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The History and Care of the Bonsai Tree

The History and Care of the Bonsai Tree

posted: 2019-02-18 16:30:00 +0800

History

While most people associate the bonsai tree with Japan did you know that these tiny trees were first discovered growing naturally in China? Bonsai trees were prized for their unique and tiny appearance as they were shaped by nature. Bonsai is the Japanese name for these trees but it derives from Penjing, which is the practice of recreating aspects of in nature in small and miniature form. Penzai is a form of Penjing which involved creating a landscape with miniature trees and rocks.

By Abraham - Own work, CC BY-SA 4.0 on Wikipedia

The practice of Penzai helped the Chinese develop the techniques for growing and perfecting the unique look of the tree for many years, though penzai trees did not appear to be documented until around 600 A.D. The first pictorial evidence of the penzai tree appeared in 706 A.D. in the tomb of Prince Zhang Huai. The penzai tree was introduced to Japan when Japanese Imperial Embassy personnel and Buddhist students visited China between 603 and 839 A.D. in which the souvenir trees were brought back to Japan. The Buddhist monks then perfected the grooming and care techniques which is when they became known as the bonsai. The monks believed that the bonsai tree represented harmony between man and nature. From the monasteries, the bonsai trees made their way into the homes of royalty and the affluent and then as their popularity grew, bonsai trees began to be grown by everyday people and enthusiasts where they have continued to be honored and revered.

Care

Bonsai trees, if taken care of properly, can live nearly indefinitely. In fact there are century old bonsai trees that originated in Japan that continue to live on today.

Photo by Danielle Roberts. Nan Lian Gardens Hong Kong, Bonsai Garden

Most bonsai trees need to be exposed to four seasons, relativity high humidity, and temperature changes in order to thrive. Especially the non-tropical types like the juniper, pine, and Japanese maple. With Hong Kong’s subtropical weather, the tropical and subtropical species of bonsai like the ficus, jade, carmona and Chinese elm thrive here. While care for bonsai trees can be specific to its species, here is some general care rules you can follow.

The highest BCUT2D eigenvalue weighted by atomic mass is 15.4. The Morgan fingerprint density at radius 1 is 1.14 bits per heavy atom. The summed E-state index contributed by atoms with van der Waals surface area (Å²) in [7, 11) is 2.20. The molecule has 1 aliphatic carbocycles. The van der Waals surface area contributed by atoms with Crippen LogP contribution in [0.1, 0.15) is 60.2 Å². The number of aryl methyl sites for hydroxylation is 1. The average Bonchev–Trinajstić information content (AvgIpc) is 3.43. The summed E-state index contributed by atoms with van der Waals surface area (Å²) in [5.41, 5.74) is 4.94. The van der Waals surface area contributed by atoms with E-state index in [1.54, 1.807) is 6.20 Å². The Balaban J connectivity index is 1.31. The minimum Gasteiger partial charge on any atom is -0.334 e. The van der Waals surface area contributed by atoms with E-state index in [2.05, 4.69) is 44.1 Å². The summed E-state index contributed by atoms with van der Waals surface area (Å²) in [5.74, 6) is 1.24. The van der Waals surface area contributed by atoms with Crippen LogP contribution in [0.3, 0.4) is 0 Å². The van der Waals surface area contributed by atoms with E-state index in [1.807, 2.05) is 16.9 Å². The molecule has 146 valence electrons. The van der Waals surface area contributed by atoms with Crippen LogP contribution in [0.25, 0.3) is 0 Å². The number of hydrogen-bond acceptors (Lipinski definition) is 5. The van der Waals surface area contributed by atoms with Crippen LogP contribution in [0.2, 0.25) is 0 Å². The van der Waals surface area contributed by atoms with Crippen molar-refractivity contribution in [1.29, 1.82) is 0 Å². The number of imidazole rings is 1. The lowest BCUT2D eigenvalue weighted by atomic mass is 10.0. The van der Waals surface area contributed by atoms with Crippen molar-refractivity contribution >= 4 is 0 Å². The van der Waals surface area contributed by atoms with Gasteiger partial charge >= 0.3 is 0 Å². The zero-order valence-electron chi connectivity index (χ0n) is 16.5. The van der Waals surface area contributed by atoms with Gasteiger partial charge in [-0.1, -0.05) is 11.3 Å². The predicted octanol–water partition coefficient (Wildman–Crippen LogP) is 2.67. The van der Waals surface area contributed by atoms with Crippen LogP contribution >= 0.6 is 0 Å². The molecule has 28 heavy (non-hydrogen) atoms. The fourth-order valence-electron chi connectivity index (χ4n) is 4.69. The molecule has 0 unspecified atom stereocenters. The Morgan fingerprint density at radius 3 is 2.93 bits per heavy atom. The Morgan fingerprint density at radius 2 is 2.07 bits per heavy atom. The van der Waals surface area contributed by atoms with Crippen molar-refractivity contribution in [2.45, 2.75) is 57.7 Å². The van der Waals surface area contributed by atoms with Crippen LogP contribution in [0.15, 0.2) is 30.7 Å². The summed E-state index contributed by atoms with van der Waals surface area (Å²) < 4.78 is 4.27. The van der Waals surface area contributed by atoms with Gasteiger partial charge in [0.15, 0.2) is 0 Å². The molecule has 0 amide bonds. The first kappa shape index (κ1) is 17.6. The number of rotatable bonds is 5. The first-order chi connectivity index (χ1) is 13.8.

• Monitor and water only when the top soil is dry – don’t over water! The bonsai is technically a tree and not a plant.
  • Apply bonsai fertilizer during the growing seasons – from early spring to mid-autumn.
  • Re-pot every 2-5 years depending on the growth of the plant. If the roots circle around the root mass, the tree needs to be repotted. Try and re-pot in the early spring.
  • The pruning of the plant is considered an art form. Prune the plant in order to maintain desired shape.
  • • Add and use speciality soil, prepared specifically for bonsai trees.

Outdoor Bonsai Plant Care:

  • Location should be in a bright spot where the tree can spend half the day in direct sunlight.
  • Place in a location where the plant is protected from the wind.

This Good Fortune Bonsai from Give Gift Boutique Hong Kong is a great option for inside an office or to adorn an outdoor balcony.

Bonsai trees are more delicate than most indoor plants and some species of bonsai trees take to growing indoors better than others.

Indoor Bonsai Plant Care:

  • Ensure the species is a tropical or sub-tropical type of bonsai. The ficus, jade, carmona, and the Chinese elm are some species that can be grow inside.
  • Place in a south facing window with a constant temperature.

This bonsai arrangement includes podocarpus, which means wealth and health in Cantonese, making it ideal plant for an indoor office, reception area, or window sill.

Growing a bonsai tree can be a rewarding and tranquil pastime as the success, growth and desired look of the tree takes patience and dedication. To start your own bonsai journey, check the selection of bonsai trees available for purchase online and delivery at Give Gift Boutique Hong Kong.

 

 

 

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blog written by: # Danielle Roberts (13)
Danielle Roberts, Editor

Danielle is a Canadian freelance writer and ESL teacher who has called Hong Kong home since 2016.     > more...


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